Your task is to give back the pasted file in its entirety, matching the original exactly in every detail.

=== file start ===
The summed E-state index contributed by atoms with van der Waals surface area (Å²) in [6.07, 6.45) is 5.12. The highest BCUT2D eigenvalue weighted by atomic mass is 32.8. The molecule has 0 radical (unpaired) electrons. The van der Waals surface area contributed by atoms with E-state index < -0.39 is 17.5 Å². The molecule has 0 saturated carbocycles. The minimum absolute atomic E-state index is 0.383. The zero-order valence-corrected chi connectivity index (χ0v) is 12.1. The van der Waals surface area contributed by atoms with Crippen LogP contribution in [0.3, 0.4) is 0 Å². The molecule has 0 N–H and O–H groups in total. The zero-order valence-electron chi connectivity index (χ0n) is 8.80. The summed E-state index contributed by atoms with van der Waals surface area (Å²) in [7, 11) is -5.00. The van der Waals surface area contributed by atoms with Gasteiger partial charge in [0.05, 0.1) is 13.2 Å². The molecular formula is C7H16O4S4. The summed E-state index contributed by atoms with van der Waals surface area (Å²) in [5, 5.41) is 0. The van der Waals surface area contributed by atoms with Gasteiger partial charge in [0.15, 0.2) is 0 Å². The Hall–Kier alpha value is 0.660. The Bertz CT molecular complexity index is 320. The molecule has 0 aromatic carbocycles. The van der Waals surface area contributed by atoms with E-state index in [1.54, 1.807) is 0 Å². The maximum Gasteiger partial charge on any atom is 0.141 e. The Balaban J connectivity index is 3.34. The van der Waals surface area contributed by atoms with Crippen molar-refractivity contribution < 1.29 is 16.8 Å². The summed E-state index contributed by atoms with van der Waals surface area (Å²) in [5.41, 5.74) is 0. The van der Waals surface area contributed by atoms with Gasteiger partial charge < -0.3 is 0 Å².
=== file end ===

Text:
The summed E-state index contributed by atoms with van der Waals surface area (Å²) in [6.07, 6.45) is 5.12. The highest BCUT2D eigenvalue weighted by atomic mass is 32.8. The molecule has 0 radical (unpaired) electrons. The van der Waals surface area contributed by atoms with E-state index < -0.39 is 17.5 Å². The molecule has 0 saturated carbocycles. The minimum absolute atomic E-state index is 0.383. The zero-order valence-corrected chi connectivity index (χ0v) is 12.1. The van der Waals surface area contributed by atoms with Crippen LogP contribution in [0.3, 0.4) is 0 Å². The molecule has 0 N–H and O–H groups in total. The zero-order valence-electron chi connectivity index (χ0n) is 8.80. The summed E-state index contributed by atoms with van der Waals surface area (Å²) in [7, 11) is -5.00. The van der Waals surface area contributed by atoms with Gasteiger partial charge in [0.05, 0.1) is 13.2 Å². The molecular formula is C7H16O4S4. The summed E-state index contributed by atoms with van der Waals surface area (Å²) in [5, 5.41) is 0. The van der Waals surface area contributed by atoms with Gasteiger partial charge in [0.15, 0.2) is 0 Å². The Hall–Kier alpha value is 0.660. The Bertz CT molecular complexity index is 320. The molecule has 0 aromatic carbocycles. The van der Waals surface area contributed by atoms with E-state index in [1.54, 1.807) is 0 Å². The maximum Gasteiger partial charge on any atom is 0.141 e. The Balaban J connectivity index is 3.34. The van der Waals surface area contributed by atoms with Crippen molar-refractivity contribution < 1.29 is 16.8 Å². The summed E-state index contributed by atoms with van der Waals surface area (Å²) in [5.41, 5.74) is 0. The van der Waals surface area contributed by atoms with Gasteiger partial charge < -0.3 is 0 Å².